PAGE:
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What Does a Change Architect Do?

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  • Written By: G. Wiesen
  • Edited By: Shereen Skola
  • Last Modified Date: 20 November 2016
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A change architect is often responsible for planning out and overseeing the execution of a major transition within a given environment. The exact nature of this work, however, can depend a great deal upon the particular company or other setting in which he or she implements this process. Many companies, for example, hire a change architect to help them identify particular ways in which alterations can and should be made to their structures or operations. This often involves a period of planning, in which methodology for this change can be established, and then the actual process of facilitating this transformation can occur.

The duties and responsibilities of a change architect can vary, depending on the type of transformations he or she needs to help create. These individuals often work in a way that is somewhat similar to the efforts performed by an architect working in construction. Most architects plan out a building, such as a house or skyscraper, conceptualizing the entire structure, planning it out through drawings and models, and overseeing the work performed in its creation. Similarly, a change architect conceives of the ways in which different transformations can be implemented, creates a plan for them, and then ensures that they are carried out properly.

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This means that the work of a change architect often begins with identification of a project and conceptualizing a solution. If a company needs to dramatically alter the way in which production costs are expended based on raw materials, for example, then an architect may be brought in to identify the way in which this transition may be achieved. He or she may need to first identify exactly what types of changes should occur. Once this is established, then the change architect can create a plan of action and an overall model for how it can be implemented, similar to the models and blueprints made by an architect in construction.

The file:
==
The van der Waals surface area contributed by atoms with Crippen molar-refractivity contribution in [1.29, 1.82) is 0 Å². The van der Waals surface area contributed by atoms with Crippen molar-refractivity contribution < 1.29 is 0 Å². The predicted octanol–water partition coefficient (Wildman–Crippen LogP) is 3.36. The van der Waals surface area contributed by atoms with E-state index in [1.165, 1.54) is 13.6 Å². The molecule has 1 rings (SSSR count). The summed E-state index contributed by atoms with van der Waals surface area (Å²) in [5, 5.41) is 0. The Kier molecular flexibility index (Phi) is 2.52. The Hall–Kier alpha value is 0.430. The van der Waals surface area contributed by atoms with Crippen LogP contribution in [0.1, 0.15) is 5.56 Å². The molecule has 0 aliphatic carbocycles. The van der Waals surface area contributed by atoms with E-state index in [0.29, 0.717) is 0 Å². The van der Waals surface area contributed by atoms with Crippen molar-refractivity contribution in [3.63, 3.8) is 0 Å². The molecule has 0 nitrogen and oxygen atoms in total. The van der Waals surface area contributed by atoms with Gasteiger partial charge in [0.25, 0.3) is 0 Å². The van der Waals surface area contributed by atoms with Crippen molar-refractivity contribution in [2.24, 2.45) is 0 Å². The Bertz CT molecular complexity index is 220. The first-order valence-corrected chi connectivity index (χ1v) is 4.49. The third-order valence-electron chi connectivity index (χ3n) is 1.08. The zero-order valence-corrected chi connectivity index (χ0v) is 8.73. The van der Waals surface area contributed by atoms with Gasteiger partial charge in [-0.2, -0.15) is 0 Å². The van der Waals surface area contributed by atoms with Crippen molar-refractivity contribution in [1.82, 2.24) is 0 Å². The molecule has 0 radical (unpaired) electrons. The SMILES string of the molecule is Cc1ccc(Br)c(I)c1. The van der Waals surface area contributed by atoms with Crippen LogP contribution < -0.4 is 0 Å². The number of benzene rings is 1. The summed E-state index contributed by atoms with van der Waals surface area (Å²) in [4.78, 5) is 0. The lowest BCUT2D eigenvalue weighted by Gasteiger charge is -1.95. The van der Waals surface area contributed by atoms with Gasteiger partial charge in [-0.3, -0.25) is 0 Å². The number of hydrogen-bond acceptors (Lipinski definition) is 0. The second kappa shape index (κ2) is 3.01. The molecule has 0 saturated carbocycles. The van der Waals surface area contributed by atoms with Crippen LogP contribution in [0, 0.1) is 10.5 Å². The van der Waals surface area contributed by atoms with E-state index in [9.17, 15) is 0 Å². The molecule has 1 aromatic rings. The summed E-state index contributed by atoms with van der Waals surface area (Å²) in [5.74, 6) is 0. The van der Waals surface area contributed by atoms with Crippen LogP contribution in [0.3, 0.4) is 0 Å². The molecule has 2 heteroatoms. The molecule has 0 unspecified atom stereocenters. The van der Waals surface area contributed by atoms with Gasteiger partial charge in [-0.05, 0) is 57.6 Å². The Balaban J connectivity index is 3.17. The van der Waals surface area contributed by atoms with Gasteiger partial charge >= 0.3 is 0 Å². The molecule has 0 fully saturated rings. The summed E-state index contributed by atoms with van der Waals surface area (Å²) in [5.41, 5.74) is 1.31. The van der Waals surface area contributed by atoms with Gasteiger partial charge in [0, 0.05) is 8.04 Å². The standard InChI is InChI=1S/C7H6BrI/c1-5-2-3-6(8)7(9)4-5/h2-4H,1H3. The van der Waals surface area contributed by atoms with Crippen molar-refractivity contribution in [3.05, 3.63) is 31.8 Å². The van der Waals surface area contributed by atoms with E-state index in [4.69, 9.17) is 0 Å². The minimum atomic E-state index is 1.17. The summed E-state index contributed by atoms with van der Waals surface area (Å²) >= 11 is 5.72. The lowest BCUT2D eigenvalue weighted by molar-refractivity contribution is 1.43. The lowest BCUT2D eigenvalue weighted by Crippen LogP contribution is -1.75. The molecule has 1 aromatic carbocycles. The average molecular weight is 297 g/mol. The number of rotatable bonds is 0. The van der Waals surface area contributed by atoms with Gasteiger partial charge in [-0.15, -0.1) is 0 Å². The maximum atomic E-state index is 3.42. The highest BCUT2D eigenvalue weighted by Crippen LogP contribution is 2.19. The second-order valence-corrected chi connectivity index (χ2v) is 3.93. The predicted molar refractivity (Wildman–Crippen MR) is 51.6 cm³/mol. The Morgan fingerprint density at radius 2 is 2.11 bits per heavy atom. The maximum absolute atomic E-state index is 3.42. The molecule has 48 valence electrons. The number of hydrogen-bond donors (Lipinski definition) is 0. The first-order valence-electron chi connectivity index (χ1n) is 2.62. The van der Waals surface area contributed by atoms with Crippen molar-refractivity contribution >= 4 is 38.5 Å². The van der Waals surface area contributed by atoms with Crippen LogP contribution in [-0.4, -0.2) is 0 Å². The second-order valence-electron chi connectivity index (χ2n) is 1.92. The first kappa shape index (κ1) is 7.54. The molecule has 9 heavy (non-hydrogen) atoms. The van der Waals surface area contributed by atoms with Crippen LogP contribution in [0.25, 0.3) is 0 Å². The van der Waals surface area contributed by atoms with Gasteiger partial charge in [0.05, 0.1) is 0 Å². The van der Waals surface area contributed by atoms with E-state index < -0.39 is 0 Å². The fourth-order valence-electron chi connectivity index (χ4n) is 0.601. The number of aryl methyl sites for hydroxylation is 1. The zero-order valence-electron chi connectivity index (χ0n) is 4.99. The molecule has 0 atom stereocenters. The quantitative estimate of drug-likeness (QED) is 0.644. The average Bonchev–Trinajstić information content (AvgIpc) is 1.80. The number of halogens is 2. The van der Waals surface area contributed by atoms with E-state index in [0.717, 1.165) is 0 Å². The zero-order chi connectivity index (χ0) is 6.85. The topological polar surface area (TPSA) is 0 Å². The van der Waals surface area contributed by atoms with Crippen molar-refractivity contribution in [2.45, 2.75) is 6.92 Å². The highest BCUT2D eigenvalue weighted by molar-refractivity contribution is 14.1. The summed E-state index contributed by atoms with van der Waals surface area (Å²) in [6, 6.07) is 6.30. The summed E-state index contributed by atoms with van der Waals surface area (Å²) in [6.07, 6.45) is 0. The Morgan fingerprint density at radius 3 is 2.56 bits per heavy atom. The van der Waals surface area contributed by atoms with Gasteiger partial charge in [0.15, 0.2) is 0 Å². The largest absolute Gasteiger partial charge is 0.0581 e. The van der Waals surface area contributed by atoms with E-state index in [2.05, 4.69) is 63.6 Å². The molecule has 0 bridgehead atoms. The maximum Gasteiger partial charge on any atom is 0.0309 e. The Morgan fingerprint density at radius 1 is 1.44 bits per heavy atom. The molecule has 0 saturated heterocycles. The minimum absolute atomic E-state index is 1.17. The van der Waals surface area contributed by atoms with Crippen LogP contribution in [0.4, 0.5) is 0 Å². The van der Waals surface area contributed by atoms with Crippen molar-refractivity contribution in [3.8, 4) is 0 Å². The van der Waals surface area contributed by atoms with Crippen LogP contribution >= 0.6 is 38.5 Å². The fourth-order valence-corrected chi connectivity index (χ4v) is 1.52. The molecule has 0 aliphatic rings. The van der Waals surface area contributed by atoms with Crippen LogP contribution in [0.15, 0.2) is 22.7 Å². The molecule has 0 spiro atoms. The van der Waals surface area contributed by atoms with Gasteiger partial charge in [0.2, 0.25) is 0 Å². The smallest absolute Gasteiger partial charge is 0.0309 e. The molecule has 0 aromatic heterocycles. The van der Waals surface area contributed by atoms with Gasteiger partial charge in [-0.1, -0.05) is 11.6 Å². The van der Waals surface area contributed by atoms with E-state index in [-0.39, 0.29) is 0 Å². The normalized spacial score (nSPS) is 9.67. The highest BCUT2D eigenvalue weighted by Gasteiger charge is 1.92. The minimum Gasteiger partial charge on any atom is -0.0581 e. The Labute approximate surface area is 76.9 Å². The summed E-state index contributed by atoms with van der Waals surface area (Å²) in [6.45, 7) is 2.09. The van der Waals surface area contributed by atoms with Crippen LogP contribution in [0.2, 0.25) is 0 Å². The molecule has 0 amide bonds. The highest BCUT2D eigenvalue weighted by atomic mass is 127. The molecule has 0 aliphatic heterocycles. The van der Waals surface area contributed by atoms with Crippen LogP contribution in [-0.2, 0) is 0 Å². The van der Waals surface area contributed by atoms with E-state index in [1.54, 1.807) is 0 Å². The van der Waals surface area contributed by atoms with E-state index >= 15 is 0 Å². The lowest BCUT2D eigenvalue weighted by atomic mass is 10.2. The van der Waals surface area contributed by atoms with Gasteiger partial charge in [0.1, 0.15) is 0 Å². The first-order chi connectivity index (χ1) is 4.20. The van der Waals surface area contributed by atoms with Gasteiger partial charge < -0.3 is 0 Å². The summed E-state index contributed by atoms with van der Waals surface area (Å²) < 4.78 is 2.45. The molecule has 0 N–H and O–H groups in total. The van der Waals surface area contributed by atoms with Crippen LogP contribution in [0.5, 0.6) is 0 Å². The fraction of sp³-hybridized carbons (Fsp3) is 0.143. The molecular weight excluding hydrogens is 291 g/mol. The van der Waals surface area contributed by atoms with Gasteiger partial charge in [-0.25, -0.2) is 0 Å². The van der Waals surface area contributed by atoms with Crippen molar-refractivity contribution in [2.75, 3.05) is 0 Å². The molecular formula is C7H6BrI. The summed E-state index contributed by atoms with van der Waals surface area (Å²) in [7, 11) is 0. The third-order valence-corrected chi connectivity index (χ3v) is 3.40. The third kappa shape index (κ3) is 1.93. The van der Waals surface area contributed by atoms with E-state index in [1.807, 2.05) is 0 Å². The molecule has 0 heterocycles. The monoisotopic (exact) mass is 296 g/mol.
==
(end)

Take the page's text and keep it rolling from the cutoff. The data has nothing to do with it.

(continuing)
The change architect then oversees the “construction” of these alterations within the company or for a client. This means that he or she does not usually perform these tasks; it is often the responsibility of a client to ensure the process happens in much the same way other professionals are charged with actually constructing a building. During construction projects, an architect may need to make changes to a plan in order to improve the building, without compromising its integrity. In much the same way, a change architect may need to alter the plan during its execution; they provide a business with ongoing support that continues the process without reducing the effectiveness of its outcome.

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